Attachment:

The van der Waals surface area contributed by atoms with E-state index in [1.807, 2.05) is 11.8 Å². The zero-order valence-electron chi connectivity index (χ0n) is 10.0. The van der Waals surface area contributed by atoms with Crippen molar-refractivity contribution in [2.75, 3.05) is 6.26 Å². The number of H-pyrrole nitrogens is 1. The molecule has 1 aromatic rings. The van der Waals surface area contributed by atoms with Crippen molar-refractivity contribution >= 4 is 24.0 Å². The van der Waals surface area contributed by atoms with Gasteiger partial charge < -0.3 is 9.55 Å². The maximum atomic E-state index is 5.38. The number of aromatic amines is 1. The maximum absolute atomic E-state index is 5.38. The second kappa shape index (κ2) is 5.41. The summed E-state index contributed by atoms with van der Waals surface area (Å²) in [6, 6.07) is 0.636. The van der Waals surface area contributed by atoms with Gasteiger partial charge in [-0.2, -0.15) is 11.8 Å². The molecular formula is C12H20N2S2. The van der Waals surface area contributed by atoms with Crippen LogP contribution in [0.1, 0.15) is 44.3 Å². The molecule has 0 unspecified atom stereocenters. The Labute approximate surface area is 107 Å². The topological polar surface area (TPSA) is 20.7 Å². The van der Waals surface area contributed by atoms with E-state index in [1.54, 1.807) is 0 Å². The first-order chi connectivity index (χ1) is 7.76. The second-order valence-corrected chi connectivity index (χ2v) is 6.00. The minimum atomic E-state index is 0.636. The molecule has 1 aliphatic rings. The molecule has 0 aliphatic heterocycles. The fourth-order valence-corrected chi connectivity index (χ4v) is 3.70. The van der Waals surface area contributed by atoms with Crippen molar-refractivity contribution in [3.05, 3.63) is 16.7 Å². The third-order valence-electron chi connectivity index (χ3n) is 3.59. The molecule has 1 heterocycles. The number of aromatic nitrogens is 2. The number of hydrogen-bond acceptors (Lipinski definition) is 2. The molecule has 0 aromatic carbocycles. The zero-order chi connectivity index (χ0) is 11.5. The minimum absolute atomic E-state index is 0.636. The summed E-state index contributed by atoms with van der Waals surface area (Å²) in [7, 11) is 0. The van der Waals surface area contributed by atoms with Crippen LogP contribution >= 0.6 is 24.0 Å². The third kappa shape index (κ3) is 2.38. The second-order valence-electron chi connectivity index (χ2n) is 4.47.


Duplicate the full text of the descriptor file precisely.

The van der Waals surface area contributed by atoms with E-state index in [1.807, 2.05) is 11.8 Å². The zero-order valence-electron chi connectivity index (χ0n) is 10.0. The van der Waals surface area contributed by atoms with Crippen molar-refractivity contribution in [2.75, 3.05) is 6.26 Å². The number of H-pyrrole nitrogens is 1. The molecule has 1 aromatic rings. The van der Waals surface area contributed by atoms with Crippen molar-refractivity contribution >= 4 is 24.0 Å². The van der Waals surface area contributed by atoms with Gasteiger partial charge < -0.3 is 9.55 Å². The maximum atomic E-state index is 5.38. The number of aromatic amines is 1. The maximum absolute atomic E-state index is 5.38. The second kappa shape index (κ2) is 5.41. The summed E-state index contributed by atoms with van der Waals surface area (Å²) in [6, 6.07) is 0.636. The van der Waals surface area contributed by atoms with Gasteiger partial charge in [-0.2, -0.15) is 11.8 Å². The molecular formula is C12H20N2S2. The van der Waals surface area contributed by atoms with Crippen LogP contribution in [0.1, 0.15) is 44.3 Å². The molecule has 0 unspecified atom stereocenters. The Labute approximate surface area is 107 Å². The topological polar surface area (TPSA) is 20.7 Å². The van der Waals surface area contributed by atoms with E-state index in [1.54, 1.807) is 0 Å². The first-order chi connectivity index (χ1) is 7.76. The second-order valence-corrected chi connectivity index (χ2v) is 6.00. The minimum atomic E-state index is 0.636. The molecule has 1 aliphatic rings. The molecule has 0 aliphatic heterocycles. The fourth-order valence-corrected chi connectivity index (χ4v) is 3.70. The van der Waals surface area contributed by atoms with Crippen molar-refractivity contribution in [3.05, 3.63) is 16.7 Å². The third-order valence-electron chi connectivity index (χ3n) is 3.59. The molecule has 1 heterocycles. The number of aromatic nitrogens is 2. The number of hydrogen-bond acceptors (Lipinski definition) is 2. The molecule has 0 aromatic carbocycles. The zero-order chi connectivity index (χ0) is 11.5. The minimum absolute atomic E-state index is 0.636. The summed E-state index contributed by atoms with van der Waals surface area (Å²) in [7, 11) is 0. The van der Waals surface area contributed by atoms with Crippen LogP contribution >= 0.6 is 24.0 Å². The third kappa shape index (κ3) is 2.38. The second-order valence-electron chi connectivity index (χ2n) is 4.47.